Spiritual Marriage

Waking up to the cool breeze on the last day of summer. I can almost feel it in the air, the joy ,the happiness of the unexpected Sunday. 6 A.M. I creep my way to the shower with one slipper on and the other foot bare . No need to flush the toilet this morning . Shower water is unexpectedly hot. I lavish myself with body wash and wash away all my sins. As I step out, I clear the fogged square mirror with my fingers. I look at myself. I stare deep into my own eyes. I want to see what she sees. I want to feel what she feels.

I disappear from the mirror and begin to get dressed. I turn on the blue Christmas lights that decorate my room and I walk around clothes and other miscellaneous things that linger on my wooden floor . For once I don’t hesitate. Skin tight blue jeans, with tie dye Vans, and a jean vest. I bun up my hair and lightly put my face on with makeup. Leave my house in exchange for some city air.

M bound to 5th Ave. I don’t mind standing up , even in an empty train cart. To be honest, I rather dangerously lean against the subway doors and let my eyes and mind get lost behind the windows. “Stand clear of the closing doors Please.” Time is up.

It’s finally time to see her. To feel her. To touch her.  I see her from a distance standing there in a mustard color sweater. I have tunnel vision. I never want it to go away.  The way she carries herself, the way her hair falls onto her face, as if she’s frightened to let the world see her. She can’t see me, she can’t feel my heart race for her . The momentary desire I have to hold her. To kiss her.  I slowly gaze toward her as she continues to search for me. She finally spots me. I hug her, and I never want her to notice how I involuntarily inhale her scent.

We grab hands and begin to explore Union Square. My favorite place. It’s filled with unexpected excitement from individuals who aren’t afraid to express true color. The feeling of peace and love circulate the city air. We make our way down 8th street gazing through the shops. We come across two oval moon rings, one hazy white one and the other with a tint of coral. They fit perfect. The seller of the rings was a Bengali man with belief. A man who didn’t judge. He had a soul that understood .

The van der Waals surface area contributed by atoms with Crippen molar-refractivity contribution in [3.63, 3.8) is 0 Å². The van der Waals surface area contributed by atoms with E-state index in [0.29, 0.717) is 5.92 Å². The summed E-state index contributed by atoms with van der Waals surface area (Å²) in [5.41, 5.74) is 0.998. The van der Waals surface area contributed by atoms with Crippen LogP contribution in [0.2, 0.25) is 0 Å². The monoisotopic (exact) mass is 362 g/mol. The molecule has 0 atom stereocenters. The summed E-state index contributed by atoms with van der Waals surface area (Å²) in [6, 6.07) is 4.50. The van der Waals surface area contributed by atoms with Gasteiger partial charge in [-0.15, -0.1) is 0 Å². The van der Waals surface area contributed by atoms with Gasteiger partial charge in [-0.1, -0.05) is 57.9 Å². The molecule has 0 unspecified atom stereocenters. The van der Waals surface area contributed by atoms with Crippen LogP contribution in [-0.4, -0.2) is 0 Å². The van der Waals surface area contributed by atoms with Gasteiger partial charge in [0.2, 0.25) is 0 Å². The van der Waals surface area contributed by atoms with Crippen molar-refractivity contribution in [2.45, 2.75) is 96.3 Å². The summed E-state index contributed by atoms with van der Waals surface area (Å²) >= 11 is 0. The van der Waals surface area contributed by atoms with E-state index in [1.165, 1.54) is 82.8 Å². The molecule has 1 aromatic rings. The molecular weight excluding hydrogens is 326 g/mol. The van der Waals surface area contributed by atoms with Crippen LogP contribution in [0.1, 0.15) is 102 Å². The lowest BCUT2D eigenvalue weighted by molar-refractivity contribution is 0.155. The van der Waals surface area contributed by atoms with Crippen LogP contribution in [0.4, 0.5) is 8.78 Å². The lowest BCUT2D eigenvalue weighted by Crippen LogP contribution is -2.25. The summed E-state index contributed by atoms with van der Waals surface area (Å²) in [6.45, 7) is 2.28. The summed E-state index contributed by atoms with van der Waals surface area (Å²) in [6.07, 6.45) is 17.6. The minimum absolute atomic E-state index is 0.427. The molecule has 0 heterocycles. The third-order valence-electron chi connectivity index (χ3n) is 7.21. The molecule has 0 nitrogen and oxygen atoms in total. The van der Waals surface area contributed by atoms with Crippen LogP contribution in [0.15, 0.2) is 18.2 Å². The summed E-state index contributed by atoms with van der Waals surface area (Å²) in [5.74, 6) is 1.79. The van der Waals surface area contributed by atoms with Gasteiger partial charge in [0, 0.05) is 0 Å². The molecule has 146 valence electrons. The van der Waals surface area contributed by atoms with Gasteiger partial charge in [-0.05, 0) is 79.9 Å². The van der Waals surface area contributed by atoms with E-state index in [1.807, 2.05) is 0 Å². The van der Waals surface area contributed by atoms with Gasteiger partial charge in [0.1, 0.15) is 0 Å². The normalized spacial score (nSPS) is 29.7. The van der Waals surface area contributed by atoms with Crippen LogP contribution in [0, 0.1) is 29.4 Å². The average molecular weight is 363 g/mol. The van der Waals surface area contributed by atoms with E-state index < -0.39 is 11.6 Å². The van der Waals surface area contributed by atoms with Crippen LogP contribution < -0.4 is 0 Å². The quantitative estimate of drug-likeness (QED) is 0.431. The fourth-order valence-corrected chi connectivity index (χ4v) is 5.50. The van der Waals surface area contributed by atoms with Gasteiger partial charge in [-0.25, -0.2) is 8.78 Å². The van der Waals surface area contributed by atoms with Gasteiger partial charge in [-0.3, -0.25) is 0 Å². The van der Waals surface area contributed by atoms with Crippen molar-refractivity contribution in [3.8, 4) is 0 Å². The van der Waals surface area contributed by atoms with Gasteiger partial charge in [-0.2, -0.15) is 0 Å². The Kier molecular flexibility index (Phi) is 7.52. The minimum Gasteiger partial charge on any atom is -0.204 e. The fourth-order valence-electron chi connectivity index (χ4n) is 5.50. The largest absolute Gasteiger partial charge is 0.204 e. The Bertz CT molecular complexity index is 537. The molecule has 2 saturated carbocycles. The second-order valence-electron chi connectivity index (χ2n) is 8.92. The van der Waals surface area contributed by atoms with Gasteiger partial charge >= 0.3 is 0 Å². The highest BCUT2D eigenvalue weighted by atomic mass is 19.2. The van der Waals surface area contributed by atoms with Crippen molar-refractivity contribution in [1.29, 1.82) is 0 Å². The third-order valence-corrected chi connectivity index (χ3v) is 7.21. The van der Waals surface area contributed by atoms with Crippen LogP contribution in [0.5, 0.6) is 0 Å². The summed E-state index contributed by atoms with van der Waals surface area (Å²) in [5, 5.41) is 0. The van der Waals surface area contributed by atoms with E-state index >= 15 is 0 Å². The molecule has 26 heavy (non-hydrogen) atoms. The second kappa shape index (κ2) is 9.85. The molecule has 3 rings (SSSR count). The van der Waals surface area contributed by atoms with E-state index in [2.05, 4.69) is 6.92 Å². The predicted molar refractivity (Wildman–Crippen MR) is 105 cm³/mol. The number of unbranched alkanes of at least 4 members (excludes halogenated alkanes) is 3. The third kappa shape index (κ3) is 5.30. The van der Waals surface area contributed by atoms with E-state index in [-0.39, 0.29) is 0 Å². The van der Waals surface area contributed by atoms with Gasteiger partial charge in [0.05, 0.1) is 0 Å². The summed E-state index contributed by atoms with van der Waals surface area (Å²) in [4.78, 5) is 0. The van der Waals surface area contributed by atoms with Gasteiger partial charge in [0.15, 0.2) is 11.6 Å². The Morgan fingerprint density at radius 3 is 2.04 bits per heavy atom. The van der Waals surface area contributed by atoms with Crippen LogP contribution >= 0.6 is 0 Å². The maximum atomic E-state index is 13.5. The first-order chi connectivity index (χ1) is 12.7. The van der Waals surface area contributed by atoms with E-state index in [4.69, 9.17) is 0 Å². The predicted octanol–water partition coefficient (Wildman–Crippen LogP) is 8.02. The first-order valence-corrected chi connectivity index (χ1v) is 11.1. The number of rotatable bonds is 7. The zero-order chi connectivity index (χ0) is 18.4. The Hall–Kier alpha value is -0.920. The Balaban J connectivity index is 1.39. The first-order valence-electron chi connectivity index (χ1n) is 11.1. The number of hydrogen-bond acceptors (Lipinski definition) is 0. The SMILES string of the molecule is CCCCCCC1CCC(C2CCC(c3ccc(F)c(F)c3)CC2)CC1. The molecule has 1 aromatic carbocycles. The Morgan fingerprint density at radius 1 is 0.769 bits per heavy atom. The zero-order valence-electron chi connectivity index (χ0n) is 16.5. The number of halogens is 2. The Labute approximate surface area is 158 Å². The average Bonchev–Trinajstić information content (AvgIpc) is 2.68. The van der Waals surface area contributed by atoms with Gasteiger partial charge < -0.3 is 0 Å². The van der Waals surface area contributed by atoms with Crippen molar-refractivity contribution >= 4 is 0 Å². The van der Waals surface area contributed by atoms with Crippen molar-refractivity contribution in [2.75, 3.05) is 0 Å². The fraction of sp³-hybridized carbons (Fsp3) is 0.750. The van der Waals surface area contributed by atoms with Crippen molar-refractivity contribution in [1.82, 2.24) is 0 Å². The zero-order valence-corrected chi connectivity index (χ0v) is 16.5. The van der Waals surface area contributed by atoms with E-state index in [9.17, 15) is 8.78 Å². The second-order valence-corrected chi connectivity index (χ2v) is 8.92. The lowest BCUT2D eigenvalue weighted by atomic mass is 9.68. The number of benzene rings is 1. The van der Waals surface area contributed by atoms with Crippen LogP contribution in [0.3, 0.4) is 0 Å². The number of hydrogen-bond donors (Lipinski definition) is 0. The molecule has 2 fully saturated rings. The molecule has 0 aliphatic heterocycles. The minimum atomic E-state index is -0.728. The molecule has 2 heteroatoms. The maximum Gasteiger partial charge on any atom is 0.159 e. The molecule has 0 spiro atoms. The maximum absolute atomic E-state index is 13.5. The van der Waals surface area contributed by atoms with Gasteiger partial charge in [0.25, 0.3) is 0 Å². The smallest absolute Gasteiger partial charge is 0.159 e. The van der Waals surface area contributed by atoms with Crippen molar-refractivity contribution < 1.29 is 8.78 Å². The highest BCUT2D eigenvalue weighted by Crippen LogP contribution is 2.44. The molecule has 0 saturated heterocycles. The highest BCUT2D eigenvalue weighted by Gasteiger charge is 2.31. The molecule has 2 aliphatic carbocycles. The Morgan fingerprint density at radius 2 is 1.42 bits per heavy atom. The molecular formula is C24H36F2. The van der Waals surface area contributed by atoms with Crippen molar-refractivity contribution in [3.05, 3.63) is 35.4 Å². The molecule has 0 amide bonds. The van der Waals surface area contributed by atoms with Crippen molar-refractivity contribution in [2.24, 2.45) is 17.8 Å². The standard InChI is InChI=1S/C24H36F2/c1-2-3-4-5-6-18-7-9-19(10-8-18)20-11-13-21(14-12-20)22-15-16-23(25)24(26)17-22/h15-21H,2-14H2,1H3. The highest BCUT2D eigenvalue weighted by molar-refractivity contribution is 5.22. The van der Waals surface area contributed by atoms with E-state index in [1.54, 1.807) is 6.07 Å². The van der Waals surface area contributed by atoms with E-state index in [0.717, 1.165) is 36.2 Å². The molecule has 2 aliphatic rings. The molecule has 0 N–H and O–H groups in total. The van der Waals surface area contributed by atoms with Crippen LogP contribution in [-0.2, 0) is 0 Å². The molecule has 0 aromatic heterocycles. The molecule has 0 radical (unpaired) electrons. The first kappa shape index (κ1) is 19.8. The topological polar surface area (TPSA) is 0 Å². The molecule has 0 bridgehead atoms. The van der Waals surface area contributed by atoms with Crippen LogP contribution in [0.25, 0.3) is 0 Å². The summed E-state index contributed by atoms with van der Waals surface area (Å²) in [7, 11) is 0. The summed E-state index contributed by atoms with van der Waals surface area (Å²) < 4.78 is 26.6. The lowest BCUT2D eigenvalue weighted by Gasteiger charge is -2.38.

Walking towards the flower shop, I buy one single sunflower and refuse to let the florist wrap it. Every bride needs a bouquet, right? I hand it to her. I can sense the aura of happiness around her . “Do you think the Bengali man will marry us?” I ask . I take out my brown leather journal and turn to the last page. I hand it to her. “It’s time to write our vows “.

We cross the street and hand the journal to the Bengali man. “You are going to marry us , can you read this?” she asks. He looked at us with a smile of confusion . He begins to read the page stumbling on every other word. There we stand in his cluttered outside shop.  It’s filled with hats and necklaces dangling from above. Bengali music on low playing in the background and the sound of footsteps as strangers walking up and down the village streets.

The man pauses,  leaving us but taking the journal with him to help a customer. There I was with a feeling I have never felt before. I stare at her intentionally engaging eye contact. I begin to think about the fogged mirror. She unlocks all four chambers of my heart. I can see what she sees. I can feel what she feels. I wouldn’t trade the last day of summer for the first day of fall.

The man comes back with the last line. “I do.” she says. I gently lean in towards her, pressing my lips against hers, and for the first time in my life I was exactly where I was supposed to be .

Marissa Amaya
Marissa Amaya

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